John Tory slams Ontario government’s budget cuts ahead of Doug Ford announcement
Tory, along with deputy mayor Michael Thompson, toured a Scarborough daycare Tuesday morning and spoke with parents who would be impacted by proposed budget cuts.
“We heard from families this morning about how these cuts would and could affect them,” said Thompson.
The Scarborough-Centre councillor said some parents told him that losing current subsidies could force them to leave the city.
At city council last week, city manager Chris Murray said the province’s budget cuts to Toronto Public Health and childcare, coupled with the cancellation of increased gas tax funds, will leave a massive gap in the city’s budget.
Murray said the cuts, which are retroactive to April 1, are particularly tricky, because they leave a nearly $180-million hole in Toronto’s current budget.
He also said it was impossible to make up for the loss by finding administrative efficiencies and the only way the city could fill the void, would be to raise taxes or cut essential services.
Tory said he has contacted the Premier directly asking him to cancel the 2019 cuts which threaten to plunge the city’s books into financial chaos, while offering a solution to find future savings.
“I have suggested to him we are more than willing to sit down and look for ways in which we can do things better,” said Tory.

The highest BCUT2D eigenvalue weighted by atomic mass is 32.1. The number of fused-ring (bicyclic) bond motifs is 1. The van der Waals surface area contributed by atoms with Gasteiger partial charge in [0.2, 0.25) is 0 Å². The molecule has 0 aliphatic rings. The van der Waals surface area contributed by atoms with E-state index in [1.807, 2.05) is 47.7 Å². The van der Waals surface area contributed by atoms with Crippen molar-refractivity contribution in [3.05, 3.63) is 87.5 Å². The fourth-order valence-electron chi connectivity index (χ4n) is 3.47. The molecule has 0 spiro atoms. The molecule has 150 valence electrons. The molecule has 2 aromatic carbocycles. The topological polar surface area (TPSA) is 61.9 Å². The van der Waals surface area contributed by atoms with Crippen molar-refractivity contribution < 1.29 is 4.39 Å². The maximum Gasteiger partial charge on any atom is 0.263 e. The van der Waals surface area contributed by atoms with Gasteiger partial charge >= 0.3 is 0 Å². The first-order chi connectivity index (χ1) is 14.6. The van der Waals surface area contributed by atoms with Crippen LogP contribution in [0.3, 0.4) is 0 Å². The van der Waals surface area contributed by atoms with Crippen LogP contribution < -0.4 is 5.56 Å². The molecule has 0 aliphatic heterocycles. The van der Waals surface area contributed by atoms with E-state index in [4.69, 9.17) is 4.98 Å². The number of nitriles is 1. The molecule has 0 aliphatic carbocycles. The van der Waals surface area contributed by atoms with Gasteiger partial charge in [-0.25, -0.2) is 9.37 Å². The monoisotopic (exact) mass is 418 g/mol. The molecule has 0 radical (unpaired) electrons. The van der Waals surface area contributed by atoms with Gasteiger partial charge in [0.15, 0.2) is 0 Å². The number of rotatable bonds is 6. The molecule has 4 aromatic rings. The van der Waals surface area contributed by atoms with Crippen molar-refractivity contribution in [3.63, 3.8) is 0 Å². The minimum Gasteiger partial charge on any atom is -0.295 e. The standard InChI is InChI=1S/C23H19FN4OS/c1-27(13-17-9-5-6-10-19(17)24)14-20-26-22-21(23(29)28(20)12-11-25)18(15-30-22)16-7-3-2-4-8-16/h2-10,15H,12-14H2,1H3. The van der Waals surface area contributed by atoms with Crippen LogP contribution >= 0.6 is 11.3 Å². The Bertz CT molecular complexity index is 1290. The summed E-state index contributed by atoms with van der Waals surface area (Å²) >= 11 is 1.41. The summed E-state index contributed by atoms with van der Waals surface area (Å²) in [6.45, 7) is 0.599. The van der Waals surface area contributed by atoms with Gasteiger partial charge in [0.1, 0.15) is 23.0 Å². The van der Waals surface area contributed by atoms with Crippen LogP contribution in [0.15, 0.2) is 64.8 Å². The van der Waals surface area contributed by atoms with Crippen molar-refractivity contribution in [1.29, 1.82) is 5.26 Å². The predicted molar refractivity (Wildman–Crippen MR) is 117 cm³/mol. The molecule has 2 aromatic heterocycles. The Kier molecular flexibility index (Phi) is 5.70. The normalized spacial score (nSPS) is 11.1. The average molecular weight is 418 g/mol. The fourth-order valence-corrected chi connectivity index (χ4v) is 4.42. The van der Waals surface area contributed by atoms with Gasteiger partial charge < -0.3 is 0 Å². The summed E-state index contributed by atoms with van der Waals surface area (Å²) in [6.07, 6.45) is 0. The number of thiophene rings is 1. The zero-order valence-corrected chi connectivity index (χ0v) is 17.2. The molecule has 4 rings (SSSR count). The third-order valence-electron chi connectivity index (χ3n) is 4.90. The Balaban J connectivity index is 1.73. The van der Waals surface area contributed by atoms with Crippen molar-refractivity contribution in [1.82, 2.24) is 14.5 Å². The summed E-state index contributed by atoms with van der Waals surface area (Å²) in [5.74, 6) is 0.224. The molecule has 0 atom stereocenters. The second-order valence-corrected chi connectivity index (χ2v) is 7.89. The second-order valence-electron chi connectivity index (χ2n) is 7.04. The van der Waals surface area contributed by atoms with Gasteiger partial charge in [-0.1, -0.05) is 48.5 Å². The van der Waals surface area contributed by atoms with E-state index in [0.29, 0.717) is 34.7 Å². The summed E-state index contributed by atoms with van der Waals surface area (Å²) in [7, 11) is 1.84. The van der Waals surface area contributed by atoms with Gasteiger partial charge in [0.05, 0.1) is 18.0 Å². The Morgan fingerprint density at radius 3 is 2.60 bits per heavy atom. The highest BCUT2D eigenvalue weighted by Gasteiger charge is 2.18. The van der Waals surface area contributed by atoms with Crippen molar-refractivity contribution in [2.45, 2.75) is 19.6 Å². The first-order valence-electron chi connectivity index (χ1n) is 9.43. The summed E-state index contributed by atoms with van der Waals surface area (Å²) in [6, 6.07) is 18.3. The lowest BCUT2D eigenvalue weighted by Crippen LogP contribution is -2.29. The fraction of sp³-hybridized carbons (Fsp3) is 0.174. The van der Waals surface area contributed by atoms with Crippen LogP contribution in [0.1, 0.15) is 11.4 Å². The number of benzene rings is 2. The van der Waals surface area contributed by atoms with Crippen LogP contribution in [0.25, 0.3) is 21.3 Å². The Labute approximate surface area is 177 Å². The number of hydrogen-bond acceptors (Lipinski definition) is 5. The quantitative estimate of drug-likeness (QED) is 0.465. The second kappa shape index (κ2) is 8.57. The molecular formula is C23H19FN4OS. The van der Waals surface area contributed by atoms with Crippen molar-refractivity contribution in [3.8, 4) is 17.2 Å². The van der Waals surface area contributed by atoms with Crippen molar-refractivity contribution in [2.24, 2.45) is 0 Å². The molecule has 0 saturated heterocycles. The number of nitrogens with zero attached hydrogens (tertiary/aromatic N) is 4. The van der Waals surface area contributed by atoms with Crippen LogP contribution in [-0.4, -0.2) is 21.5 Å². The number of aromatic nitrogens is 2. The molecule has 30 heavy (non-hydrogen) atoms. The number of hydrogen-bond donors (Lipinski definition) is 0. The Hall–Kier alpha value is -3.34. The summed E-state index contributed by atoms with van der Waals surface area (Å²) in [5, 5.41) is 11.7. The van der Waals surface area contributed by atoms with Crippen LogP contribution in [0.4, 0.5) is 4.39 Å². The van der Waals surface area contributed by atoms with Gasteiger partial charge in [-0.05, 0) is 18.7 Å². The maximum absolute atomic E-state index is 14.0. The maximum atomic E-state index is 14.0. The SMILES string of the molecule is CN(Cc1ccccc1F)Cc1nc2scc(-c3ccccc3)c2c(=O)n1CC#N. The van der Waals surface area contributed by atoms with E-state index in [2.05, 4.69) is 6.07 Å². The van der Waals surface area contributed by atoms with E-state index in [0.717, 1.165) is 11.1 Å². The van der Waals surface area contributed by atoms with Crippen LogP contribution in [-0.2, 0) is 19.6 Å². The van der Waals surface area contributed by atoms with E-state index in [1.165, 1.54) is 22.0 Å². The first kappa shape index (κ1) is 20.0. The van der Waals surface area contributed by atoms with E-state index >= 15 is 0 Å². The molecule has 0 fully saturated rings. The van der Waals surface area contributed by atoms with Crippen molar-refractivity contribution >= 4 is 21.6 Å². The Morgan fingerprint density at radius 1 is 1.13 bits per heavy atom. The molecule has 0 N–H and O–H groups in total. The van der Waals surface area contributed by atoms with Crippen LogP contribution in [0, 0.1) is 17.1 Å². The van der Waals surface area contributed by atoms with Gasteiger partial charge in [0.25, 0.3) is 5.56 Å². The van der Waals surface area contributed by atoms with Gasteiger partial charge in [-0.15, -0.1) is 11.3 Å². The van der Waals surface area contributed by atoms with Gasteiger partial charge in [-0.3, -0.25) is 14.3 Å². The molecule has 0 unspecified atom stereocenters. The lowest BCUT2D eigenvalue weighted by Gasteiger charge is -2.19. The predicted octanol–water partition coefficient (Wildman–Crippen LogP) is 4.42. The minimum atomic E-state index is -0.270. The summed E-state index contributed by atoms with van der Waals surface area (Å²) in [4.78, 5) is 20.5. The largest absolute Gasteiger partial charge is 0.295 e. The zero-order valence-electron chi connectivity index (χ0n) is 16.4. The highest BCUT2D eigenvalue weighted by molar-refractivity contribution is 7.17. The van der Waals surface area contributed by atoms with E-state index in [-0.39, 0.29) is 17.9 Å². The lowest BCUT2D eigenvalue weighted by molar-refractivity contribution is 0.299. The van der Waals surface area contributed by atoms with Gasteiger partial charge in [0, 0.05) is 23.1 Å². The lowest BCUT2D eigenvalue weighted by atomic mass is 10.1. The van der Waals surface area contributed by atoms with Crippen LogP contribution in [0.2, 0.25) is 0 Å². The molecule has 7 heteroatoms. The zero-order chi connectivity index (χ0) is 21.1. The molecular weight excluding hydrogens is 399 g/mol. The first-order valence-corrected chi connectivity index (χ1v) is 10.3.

Again, Tory took the Premier to task for the way in which the cuts were announced without any consultation.
Tory also said the war of words has not been constructive, calling out comments Ford said in the legislature last week, when he referred to Toronto Public Health as “a bastion of lefties.”
In anticipation of an announcement by Ford addressing municipal concerns Tuesday, Tory said they city already audits its own budget.
If Ford’s announcement is more of the same, Tory said he would consider it nothing more “than a public relations stunt.”
“It doesn’t do us any good to get money to do a line-by-line audit that we’re already doing and not to have some consideration on their part of the fact that these mid-year cuts are causing huge dislocation and will cause service cuts in the course of this year,” said Tory.
He added he doesn’t think a single Ontario PC candidate from the city elected during the last provincial election was elected on a platform of cuts. He also questioned the government’s priorities regarding ads fighting the federal carbon tax and alcohol sales, suggesting that money could be better spent on city programs.
“A government that says they’re willing to spend hundreds of millions of dollars to rip up a contract with The Beer Store in order to make corner store beer possible, but at the same time is cutting childcare and cutting public health, you really have to wonder about the priorities” said Tory.
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